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RIM CEO: We can be number three behind Android, iOS

  • Blackberry CEO 2012.jpg

    Sept. 25, 2012: Thorsten Heins, President and CEO of Research in Motion, speaks about the new BlackBerry 10 OS at the BlackBerry Jam Americas conference in San Jose, Calif.AP Photo/Eric Risberg

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    Sept. 26, 2012: RIM CEO Thorsten Heins discusses the company's new Blackberry 10 operating system at a company event.Laptopmag.com

During a press event at RIM's BlackBerry Jam Americas, RIM CEO Thorsten Heins declared that the company's new Blackberry 10 operating system could be one of the most used in the world, though not necessarily number one. 

"I think we have a clear shot at being the number three mobile operating system in the world," he said. That's quite a modest goal considering that an IDC study shows that RIM is already number three in worldwide market share behind Android and iOS.

The press event was meant to give Heins and RIM's chief marketing officer Frank Boulben an opportunity to give gathered media and industry analysts an idea of how RIM is working to improve its standing in the mobile market. The company, which once was the smartphone leader, has fallen on hard times as of late, including massive layoffs, tumbling stocks and service disruptions in Europe and Africa.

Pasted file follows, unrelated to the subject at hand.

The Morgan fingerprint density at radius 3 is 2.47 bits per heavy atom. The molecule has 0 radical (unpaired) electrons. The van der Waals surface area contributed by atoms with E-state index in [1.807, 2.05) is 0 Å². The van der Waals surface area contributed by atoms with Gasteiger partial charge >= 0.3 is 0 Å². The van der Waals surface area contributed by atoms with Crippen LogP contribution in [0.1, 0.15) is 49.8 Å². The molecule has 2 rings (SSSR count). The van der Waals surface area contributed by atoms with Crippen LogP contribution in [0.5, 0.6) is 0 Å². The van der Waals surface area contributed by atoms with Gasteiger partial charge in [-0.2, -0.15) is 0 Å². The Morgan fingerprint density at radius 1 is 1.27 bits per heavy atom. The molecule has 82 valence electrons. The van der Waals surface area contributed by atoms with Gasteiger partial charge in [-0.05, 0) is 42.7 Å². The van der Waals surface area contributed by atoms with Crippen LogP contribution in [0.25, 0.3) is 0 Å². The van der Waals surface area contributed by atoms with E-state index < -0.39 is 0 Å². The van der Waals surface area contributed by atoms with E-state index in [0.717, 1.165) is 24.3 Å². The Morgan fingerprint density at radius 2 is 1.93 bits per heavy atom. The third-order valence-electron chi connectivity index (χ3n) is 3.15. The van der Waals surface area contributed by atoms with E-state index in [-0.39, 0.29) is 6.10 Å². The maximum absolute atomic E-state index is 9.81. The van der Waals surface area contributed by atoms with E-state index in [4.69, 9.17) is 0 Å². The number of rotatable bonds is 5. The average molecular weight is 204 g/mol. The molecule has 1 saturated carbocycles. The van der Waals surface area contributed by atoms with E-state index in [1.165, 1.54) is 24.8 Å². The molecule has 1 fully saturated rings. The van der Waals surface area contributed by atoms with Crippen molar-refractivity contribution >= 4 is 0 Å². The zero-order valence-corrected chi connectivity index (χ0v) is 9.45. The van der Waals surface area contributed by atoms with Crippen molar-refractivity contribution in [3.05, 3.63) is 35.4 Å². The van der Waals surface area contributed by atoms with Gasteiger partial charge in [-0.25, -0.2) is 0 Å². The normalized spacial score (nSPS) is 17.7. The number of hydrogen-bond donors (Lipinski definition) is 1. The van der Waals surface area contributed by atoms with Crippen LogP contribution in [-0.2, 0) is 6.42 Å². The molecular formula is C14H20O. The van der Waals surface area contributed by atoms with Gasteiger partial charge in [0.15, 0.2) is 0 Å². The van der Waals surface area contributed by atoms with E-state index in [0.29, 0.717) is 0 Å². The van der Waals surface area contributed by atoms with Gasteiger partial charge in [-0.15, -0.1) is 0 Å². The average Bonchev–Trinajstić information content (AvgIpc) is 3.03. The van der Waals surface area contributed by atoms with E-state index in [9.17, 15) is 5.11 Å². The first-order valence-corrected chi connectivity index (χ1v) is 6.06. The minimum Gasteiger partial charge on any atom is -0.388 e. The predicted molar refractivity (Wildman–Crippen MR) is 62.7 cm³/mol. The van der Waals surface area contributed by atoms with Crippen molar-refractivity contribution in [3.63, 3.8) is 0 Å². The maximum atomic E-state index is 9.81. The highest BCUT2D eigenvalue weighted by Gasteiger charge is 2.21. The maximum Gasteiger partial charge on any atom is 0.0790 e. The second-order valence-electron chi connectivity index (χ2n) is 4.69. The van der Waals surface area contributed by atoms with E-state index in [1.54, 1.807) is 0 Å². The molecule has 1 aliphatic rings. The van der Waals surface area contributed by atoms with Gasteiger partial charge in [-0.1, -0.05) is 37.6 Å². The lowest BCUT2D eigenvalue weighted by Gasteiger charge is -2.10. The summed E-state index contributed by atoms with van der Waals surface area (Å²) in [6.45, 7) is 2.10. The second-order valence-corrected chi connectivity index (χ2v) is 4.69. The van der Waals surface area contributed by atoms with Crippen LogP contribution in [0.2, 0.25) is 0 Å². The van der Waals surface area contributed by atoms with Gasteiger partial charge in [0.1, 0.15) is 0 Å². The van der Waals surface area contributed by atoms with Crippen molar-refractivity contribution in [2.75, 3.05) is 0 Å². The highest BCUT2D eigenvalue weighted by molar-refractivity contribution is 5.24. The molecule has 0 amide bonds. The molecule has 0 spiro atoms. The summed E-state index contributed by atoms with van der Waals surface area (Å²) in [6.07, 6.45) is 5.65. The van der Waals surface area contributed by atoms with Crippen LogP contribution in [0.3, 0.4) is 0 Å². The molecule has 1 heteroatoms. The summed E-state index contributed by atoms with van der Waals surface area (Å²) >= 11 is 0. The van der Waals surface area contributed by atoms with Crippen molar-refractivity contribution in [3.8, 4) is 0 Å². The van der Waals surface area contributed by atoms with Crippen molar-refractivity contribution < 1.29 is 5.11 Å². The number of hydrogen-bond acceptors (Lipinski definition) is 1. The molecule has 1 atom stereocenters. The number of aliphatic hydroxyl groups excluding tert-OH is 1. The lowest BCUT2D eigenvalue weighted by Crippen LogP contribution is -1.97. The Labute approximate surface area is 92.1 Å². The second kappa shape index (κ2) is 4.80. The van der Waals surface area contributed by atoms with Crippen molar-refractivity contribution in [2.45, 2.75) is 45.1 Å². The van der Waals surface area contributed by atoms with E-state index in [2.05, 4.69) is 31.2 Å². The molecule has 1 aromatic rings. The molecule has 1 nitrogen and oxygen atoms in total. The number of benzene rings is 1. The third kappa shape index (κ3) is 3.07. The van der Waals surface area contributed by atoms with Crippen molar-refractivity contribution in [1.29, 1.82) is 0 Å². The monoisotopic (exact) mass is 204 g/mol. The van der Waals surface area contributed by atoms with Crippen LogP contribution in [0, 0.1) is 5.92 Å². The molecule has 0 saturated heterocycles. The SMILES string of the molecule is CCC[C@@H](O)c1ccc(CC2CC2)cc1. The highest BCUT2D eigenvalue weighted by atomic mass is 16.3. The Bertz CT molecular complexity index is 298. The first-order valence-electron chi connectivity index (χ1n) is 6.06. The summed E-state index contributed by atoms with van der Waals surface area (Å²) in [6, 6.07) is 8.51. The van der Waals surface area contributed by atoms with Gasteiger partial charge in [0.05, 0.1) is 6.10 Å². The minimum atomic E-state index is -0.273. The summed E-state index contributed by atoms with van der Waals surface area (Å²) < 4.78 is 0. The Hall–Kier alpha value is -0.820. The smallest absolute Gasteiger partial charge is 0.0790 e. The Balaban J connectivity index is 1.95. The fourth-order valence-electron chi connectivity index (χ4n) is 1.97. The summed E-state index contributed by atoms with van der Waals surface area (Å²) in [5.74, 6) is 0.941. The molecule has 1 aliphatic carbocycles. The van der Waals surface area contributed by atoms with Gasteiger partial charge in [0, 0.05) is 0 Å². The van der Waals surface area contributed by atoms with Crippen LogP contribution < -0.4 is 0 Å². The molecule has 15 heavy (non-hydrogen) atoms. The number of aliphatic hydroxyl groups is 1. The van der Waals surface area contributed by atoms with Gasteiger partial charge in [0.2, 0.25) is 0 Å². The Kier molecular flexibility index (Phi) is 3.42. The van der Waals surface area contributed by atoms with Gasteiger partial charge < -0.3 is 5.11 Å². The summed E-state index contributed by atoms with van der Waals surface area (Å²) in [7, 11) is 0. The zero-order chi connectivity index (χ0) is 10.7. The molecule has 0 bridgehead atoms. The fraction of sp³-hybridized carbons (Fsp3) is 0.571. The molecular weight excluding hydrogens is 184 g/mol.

'We have a clear shot at being number three.'

- RIM CEO Thorsten Hein

"I'm really proud, I'm fired up, I'm really excited about what's ahead of us, we still have a lot to do to get our product out, by the first quarter of 2013," Heins said.

Heins explained that the various structural changes that the company has gone through in the previous months are now complete and that there is only one chief operating officer rather than the three RIM previously had.

He further stated that the company is making good progress with its cost reduction program, an effort to cut $1 billion in costs, and indicated that the company has managed to cut roughly half of that amount already. "We are half way there, but we still have a long way to go," Heins said. 

Still, Heins said he wants RIM to return to the prominence it once enjoyed in the mobile market. "I'm not stopping until this company is where is belongs, which is in a leadership role in mobile computing."